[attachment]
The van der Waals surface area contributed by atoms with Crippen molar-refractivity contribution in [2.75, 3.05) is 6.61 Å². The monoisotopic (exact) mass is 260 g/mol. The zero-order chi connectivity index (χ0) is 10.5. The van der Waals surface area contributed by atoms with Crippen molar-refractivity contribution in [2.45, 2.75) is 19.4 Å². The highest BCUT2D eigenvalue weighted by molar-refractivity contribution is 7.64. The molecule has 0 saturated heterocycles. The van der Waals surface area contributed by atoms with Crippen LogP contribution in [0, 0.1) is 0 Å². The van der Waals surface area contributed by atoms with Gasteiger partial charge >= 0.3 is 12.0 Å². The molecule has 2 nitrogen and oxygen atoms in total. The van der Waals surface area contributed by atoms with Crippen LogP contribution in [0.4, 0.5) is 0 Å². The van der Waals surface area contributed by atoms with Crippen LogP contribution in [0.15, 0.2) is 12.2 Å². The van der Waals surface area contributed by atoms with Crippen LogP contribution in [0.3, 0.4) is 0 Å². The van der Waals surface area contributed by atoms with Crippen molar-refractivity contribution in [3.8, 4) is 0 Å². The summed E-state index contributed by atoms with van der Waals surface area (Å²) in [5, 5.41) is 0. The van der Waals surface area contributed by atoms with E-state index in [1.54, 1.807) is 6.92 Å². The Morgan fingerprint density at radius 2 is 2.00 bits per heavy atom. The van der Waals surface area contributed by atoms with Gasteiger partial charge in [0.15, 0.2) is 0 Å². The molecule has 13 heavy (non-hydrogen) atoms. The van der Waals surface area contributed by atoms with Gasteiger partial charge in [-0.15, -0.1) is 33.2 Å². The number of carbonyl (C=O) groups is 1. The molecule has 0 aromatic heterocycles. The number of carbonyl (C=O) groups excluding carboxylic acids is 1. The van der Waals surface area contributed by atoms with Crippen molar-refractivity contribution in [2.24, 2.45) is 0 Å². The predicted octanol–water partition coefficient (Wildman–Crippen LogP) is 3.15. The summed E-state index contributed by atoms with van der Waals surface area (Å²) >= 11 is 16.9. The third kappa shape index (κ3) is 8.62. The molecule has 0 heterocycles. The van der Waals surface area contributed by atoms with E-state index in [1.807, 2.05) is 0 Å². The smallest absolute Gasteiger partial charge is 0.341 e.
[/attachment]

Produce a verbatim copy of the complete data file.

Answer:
The van der Waals surface area contributed by atoms with Crippen molar-refractivity contribution in [2.75, 3.05) is 6.61 Å². The monoisotopic (exact) mass is 260 g/mol. The zero-order chi connectivity index (χ0) is 10.5. The van der Waals surface area contributed by atoms with Crippen molar-refractivity contribution in [2.45, 2.75) is 19.4 Å². The highest BCUT2D eigenvalue weighted by molar-refractivity contribution is 7.64. The molecule has 0 saturated heterocycles. The van der Waals surface area contributed by atoms with Crippen LogP contribution in [0, 0.1) is 0 Å². The van der Waals surface area contributed by atoms with Gasteiger partial charge >= 0.3 is 12.0 Å². The molecule has 2 nitrogen and oxygen atoms in total. The van der Waals surface area contributed by atoms with Crippen LogP contribution in [0.4, 0.5) is 0 Å². The van der Waals surface area contributed by atoms with Crippen LogP contribution in [0.15, 0.2) is 12.2 Å². The van der Waals surface area contributed by atoms with Crippen LogP contribution in [0.3, 0.4) is 0 Å². The van der Waals surface area contributed by atoms with Crippen molar-refractivity contribution in [3.8, 4) is 0 Å². The summed E-state index contributed by atoms with van der Waals surface area (Å²) in [5, 5.41) is 0. The van der Waals surface area contributed by atoms with E-state index in [1.54, 1.807) is 6.92 Å². The Morgan fingerprint density at radius 2 is 2.00 bits per heavy atom. The van der Waals surface area contributed by atoms with Gasteiger partial charge in [0.15, 0.2) is 0 Å². The molecule has 13 heavy (non-hydrogen) atoms. The van der Waals surface area contributed by atoms with Gasteiger partial charge in [-0.15, -0.1) is 33.2 Å². The number of carbonyl (C=O) groups is 1. The molecule has 0 aromatic heterocycles. The number of carbonyl (C=O) groups excluding carboxylic acids is 1. The van der Waals surface area contributed by atoms with Crippen molar-refractivity contribution in [2.24, 2.45) is 0 Å². The predicted octanol–water partition coefficient (Wildman–Crippen LogP) is 3.15. The summed E-state index contributed by atoms with van der Waals surface area (Å²) >= 11 is 16.9. The third kappa shape index (κ3) is 8.62. The molecule has 0 heterocycles. The van der Waals surface area contributed by atoms with E-state index in [1.807, 2.05) is 0 Å². The smallest absolute Gasteiger partial charge is 0.341 e.